Fly Pheromones Can Say Yes and No: Attracting Chemicals May Also Repel, Limit Interspecies Mating
Saey, Tina Hesman, Science News
The sweet smell of honey attracts more flies than vinegar's sour odor, but the ultimate fruit fly magnet is eau de nothing.
Ditching pheromones makes both male and female fruit flies supersexy to males, even of other species, neurogeneticist Joel Levine of the University of Toronto Mississauga and his colleagues report in the October 15 Nature. The discovery suggests pheromones can be "back off" as well as "come-hither" signals, helping animals find the right gender and species to mate with.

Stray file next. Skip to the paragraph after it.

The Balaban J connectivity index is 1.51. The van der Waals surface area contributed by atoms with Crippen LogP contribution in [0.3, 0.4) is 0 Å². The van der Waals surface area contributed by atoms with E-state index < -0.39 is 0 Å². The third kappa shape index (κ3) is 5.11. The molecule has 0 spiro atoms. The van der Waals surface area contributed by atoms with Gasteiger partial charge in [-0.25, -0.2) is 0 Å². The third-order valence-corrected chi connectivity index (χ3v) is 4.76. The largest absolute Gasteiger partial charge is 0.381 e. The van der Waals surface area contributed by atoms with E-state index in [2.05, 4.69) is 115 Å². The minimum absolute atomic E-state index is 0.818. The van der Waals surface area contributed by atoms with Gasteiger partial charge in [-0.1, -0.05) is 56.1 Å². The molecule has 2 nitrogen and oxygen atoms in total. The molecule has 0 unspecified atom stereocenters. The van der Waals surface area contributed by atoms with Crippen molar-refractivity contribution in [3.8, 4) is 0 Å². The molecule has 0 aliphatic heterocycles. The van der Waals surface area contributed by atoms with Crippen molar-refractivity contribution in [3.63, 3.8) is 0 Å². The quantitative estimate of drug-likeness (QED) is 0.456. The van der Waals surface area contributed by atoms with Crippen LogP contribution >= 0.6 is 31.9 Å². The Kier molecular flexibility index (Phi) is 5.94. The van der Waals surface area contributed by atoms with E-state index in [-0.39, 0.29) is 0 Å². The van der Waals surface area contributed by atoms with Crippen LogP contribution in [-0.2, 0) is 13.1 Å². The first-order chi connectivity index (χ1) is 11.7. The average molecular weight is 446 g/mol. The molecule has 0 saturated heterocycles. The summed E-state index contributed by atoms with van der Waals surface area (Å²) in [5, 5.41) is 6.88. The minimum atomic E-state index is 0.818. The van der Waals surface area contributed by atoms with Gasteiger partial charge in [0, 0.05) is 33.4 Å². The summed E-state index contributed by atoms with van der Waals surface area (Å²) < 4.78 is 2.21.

It was a mystery how fruit fly species could tell each other apart. Many species look similar, at least to humans. "We geneticists can hardly tell them apart unless we dissect them," says Nicolas Gompel of the Developmental Biology Institute of Marseilles-Luminyin France. Scientists have known that pheromones are important in finding mates, but no one knew how those signals work in combination. Levine and colleagues selectively killed pheromone-producing cells called oenocytes on flies' abdomens, creating scentless flies.
Surprisingly, the lack of a come-hither signal was more of an aphrodisiac for male flies than pheromones were. Normal males were more attracted to both male and female flies lacking pheromones than to normal females. …